With the new enhancements and layout changes to Facebook I figure it’s high time for me to take some time and get back to ye ol’ blog on UXD here at Nitobi

I must admit that upon a sub-surface evaluation of Layout, Navigation and Interaction Elements, I’m quite impressed with the changes to “The New Facebook”. I do have a few complaints but they’re far outnumbered by worthy improvements and advantages gained so here we go…

Global NAV

1. Removal of arrows for drop down menus

Perhaps they were just ready for a change but I can’t agree with the decision to remove a) the navigation functionality previously made available through the old nav and b) the visual cue suggesting to the user that there is more information hidden under the arrow should they click on it.

new global nav

old global navold golbal nav selected

The look/feel is cleaner but I see several clear disadvantages:

  • removed the ability to select from multiple friend options in drop-down menu
  • removed the ability to navigate directly to specific “Inbox” options such as Notifications. If I’m not on the home page, how do I get to them?

I’m sure there is a reason behind this decision and it’s up for debate until one of you out there feels compelled to clear it up for me.

2. Addition of “Applications”

Seems like a logical addition but referencing the applications as “bookmarks” the “Status” container on the home page can be a bit unclear at first. Sure, I can easily figure out what they’re inferring with the icons but some a labeling change to “Application bookmarks” would clear this up greatly. With the previous observation negligible in scale, the major oversight here is that there’s no link in the Applications menu to “Find more applications”.

3. Changed “Profile” to “user.name”

Personally I liked it how it was before because it creeps me out a bit to see my name all over the place. I wonder what the meeting must have been like to justify that change?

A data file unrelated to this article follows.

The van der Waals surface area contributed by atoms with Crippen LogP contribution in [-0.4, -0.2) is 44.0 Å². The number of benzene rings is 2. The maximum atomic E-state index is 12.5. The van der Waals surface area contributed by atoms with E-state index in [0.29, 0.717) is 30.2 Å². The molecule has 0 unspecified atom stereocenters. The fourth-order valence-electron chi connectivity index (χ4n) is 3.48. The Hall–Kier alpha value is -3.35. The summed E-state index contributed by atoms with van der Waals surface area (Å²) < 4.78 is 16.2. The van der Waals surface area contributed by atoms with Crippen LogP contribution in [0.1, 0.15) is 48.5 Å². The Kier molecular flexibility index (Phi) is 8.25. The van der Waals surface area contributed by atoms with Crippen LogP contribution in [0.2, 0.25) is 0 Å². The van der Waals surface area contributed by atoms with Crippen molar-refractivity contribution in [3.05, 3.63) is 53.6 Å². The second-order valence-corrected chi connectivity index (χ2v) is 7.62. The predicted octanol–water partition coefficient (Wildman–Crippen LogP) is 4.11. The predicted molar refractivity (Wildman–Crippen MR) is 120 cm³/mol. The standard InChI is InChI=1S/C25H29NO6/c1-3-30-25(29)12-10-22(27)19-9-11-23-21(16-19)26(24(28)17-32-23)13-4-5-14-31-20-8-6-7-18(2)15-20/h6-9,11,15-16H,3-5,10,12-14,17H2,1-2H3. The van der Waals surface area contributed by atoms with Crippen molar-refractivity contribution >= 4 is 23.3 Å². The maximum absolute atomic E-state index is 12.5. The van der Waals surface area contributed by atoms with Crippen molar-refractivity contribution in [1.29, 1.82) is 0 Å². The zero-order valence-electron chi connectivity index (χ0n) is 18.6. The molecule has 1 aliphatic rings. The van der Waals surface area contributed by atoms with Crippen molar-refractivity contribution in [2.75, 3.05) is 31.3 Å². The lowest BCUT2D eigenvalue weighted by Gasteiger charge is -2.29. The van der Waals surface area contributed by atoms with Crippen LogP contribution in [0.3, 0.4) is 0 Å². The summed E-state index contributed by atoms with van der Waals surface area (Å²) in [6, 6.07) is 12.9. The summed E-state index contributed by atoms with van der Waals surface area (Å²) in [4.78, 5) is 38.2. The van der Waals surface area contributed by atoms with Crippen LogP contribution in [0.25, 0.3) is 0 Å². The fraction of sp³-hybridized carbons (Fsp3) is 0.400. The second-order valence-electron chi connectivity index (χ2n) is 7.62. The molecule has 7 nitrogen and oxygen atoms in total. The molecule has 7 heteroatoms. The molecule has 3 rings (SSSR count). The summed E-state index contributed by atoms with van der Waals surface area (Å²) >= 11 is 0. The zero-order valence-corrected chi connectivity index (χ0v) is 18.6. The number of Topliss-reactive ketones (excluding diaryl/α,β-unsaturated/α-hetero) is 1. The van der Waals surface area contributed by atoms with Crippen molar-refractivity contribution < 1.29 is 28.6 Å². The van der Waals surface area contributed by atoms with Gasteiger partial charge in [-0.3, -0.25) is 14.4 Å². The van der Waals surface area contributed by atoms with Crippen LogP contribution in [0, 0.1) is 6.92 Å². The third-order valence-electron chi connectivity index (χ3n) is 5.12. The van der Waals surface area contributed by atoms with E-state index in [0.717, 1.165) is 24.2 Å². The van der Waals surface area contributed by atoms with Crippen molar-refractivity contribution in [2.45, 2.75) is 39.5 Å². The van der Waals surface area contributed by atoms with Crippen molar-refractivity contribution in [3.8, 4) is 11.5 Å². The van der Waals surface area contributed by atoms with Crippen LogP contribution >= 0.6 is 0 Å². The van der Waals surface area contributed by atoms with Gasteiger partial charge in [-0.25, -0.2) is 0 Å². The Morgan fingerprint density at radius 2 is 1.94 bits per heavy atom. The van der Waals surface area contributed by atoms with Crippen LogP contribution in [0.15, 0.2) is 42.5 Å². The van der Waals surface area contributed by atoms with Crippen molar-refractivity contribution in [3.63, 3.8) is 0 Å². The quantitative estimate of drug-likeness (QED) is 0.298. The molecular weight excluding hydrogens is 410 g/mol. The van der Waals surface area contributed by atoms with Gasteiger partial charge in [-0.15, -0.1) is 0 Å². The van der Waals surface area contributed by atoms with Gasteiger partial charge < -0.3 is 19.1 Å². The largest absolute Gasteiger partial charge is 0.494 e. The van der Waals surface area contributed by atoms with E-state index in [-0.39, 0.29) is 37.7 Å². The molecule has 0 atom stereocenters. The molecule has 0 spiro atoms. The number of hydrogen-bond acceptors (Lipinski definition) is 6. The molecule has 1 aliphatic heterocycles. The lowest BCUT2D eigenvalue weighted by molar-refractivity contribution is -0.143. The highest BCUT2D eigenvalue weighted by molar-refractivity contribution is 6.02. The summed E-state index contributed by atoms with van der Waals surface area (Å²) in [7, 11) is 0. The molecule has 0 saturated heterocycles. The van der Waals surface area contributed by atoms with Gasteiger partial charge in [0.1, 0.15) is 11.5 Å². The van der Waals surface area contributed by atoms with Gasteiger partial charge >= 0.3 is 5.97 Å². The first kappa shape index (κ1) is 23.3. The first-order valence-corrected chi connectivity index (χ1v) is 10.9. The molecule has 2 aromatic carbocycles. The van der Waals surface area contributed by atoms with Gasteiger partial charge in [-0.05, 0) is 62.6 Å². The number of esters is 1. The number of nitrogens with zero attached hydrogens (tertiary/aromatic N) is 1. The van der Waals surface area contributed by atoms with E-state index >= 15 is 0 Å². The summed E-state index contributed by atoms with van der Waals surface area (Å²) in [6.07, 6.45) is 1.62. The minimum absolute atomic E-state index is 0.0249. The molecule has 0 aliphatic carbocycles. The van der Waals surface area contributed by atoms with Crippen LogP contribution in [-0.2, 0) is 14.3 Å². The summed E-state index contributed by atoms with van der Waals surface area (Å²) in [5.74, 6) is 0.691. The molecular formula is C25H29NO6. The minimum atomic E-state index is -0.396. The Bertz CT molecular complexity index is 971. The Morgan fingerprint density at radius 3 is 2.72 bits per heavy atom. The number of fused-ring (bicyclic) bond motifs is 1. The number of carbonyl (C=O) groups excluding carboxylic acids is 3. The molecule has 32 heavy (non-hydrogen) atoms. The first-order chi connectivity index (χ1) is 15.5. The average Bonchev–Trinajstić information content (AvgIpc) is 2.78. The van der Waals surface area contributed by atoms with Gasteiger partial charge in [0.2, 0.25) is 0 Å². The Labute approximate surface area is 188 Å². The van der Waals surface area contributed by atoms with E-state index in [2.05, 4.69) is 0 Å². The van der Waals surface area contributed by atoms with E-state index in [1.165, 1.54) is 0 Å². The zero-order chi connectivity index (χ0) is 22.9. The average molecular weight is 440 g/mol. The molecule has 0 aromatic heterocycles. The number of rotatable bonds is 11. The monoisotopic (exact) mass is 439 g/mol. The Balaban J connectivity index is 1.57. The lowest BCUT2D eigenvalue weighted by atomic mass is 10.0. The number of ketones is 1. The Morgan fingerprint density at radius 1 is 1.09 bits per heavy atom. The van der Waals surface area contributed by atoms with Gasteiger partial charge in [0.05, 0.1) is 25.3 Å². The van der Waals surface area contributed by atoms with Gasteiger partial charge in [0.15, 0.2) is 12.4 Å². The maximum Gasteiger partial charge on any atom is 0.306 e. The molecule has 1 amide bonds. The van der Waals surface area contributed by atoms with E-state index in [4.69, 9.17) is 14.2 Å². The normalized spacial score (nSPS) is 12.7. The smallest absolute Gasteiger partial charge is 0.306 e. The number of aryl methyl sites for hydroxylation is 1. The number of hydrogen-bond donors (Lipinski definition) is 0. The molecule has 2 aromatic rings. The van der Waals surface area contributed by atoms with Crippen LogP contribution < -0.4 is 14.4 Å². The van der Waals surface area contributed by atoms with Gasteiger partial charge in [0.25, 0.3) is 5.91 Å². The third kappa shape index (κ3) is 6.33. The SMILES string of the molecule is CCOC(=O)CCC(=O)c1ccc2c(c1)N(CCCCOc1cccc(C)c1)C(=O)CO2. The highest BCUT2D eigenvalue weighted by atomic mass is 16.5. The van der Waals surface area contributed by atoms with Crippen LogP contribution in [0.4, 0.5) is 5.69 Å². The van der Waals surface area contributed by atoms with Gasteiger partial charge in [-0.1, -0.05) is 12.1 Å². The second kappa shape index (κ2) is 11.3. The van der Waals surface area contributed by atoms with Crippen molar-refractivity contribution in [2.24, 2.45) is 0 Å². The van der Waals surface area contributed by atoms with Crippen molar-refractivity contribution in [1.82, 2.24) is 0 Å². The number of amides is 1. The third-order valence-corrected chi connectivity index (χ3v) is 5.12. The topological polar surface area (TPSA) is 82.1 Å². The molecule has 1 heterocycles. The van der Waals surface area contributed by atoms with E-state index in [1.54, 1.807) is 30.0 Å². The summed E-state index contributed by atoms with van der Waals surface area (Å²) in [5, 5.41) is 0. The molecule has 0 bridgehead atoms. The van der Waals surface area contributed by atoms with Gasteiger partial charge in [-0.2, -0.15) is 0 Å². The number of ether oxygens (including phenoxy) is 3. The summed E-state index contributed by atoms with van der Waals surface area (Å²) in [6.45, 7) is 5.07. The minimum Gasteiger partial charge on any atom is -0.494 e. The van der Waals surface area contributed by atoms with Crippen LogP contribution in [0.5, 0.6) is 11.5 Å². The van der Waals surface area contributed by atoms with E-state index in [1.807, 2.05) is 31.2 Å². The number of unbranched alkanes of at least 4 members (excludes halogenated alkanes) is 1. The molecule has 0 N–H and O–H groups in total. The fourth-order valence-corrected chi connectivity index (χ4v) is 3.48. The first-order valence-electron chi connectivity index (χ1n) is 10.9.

Home Page

1. Layout

The first change I noticed was obvious in that they’ve increased the overall content container width to 964 pixels, a significant increase of 20% from the previous 799 pixel container.

This has gave them a nice advantage to condense the home landing page information vertically and in this case, contrary to my comparison of profile page footprints coming later, they actually increased my home page height, albeit by a negligible amount (134 pixels).

New Facebook layoutOld Facebook layout

2. Visual changes

It’s nice to have the vertical bounding box removed. The content blocks now “float” in space and IMHO give the entire site a slightly lighter visual feel.

new home page layout w/o vertical bindings

3. News Feed navigation

Having the newly added ability to browse through your News Feed by facet (Top Stories/Status Updates/Photos/Posted Items) is a welcome addition. This feature alone gives them arguably a 4x increase in information density by footprint w/o having to increase total page height. Nice work indeed in terms of IA and UX.

4. Inline Preferences/Editing for content chunks

I love this addition!! Incredibly useful and powerful for the user that will take advantage of it (of course).

. Wall: Edit posts